Tomorrow’s session will begin with a presentation by Maria Cristina Misiti, Director of the Archaeological and History of Art Library of the Italian Ministry of Cultural Assets, who will talk about the Vatican Library, which currently has more than 150,000 manuscripts, more than one million books, more than 300,000 coins and medals and more than 70,000 prints and engravings.

As part of the School of the Baroque, on Tuesday students and participants will also visit the Colombina Library following a presentation on its rehabilitation process by Juana María Muñoz Choclán, ex-director of the Infanta Elena de Sevilla Public Library. The Colombina Library, one of the most precious libraries, which is housed in the Cathedral of Seville, was bequeathed by Hernando Colón in the mid-16th century. Considered as one of the most important bibliophiles of his time, it is the most distinguished library in Seville and one of the most unique in Spain, including magnificent incunabula, rare editions of original Hispanic printing and typography, key works in Spanish culture (such as the Castilian grammar of Nebrija from 1492) and unique books.

Christian Péligry, Director of the Mazarine Library in Paris, will close Tuesday with a presentation in which he will describe day to day life in this library, considered to be France’s premier public library. This institution was previously the private library of Mazarino (1602-1661), the prime minister of the young Louis XIV.

From Wednesday 4, students may attend presentations from other internationally recognised professionals, with a program that perfectly matches the central theme of this year’s School, including Barry Taylor, John O’Neill, Fernando Jesús Bouza Álvarez and Fernando Báez.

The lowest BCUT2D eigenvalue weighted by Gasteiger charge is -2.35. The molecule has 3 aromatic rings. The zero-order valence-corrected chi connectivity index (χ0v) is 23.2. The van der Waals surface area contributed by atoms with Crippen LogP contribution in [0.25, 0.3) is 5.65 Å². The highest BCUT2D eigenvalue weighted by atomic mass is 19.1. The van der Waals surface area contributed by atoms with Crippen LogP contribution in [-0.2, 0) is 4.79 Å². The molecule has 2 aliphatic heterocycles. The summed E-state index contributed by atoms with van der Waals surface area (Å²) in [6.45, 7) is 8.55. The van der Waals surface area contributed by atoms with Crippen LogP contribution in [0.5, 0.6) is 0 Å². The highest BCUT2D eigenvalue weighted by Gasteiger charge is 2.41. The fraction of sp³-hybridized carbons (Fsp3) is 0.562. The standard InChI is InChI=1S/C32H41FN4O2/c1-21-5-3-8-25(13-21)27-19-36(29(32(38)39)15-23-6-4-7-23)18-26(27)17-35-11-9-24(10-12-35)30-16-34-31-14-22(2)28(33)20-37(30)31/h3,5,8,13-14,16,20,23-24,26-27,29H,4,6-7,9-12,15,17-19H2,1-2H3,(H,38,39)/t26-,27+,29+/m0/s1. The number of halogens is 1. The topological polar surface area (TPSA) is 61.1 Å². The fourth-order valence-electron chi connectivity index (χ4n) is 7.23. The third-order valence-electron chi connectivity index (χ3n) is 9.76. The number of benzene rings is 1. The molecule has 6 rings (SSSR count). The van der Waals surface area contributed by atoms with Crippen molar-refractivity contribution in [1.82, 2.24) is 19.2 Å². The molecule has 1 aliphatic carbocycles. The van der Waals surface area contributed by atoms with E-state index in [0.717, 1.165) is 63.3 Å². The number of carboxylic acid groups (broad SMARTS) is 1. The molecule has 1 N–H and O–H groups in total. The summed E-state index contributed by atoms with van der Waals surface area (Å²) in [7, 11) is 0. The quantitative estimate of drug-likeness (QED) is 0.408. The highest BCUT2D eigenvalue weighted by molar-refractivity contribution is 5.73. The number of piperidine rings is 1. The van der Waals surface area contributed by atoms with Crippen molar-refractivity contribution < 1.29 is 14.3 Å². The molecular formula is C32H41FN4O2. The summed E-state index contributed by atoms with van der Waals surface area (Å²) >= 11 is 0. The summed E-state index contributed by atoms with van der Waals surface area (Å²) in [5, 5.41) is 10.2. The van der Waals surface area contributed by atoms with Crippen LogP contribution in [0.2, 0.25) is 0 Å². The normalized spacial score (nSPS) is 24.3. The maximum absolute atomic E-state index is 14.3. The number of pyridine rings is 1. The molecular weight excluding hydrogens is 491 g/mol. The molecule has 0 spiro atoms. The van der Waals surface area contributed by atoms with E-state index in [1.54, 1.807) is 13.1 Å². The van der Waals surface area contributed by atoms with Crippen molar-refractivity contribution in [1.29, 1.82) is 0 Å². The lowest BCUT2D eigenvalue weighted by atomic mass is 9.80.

The School of the Baroque is the product of a collaboration agreement between the Focus-Abengoa Foundation and Menéndez Pelayo International University, resulting in the organisation of two schools with a triennial program, one dedicated to the Baroque and the other to energy and climate change. All of the courses are included in the academic program of the UIMP in Seville, converting the Hospital de los Venerables in Seville into a forum for encounters and reflection led by internationally renowned teachers and researchers. The Schools are given as if they were university courses and each one covers a total of 30 teaching hours.

Created by Abengoa in 1982, the Foundation’s mission is to implement Abengoa's social action policy, which it does on a non-profit basis with general interest objectives focussing on welfare, education, culture, science, research and technological development. The Foundation has become a valuable instrument in Abengoa culture. Not only is it capable of providing support for the professional and human development of its employees, it is also capable of relating to society’s new sensibilities as a whole, globally managing intangible assets whose influence benefits and pervades the company’s own values and objectives.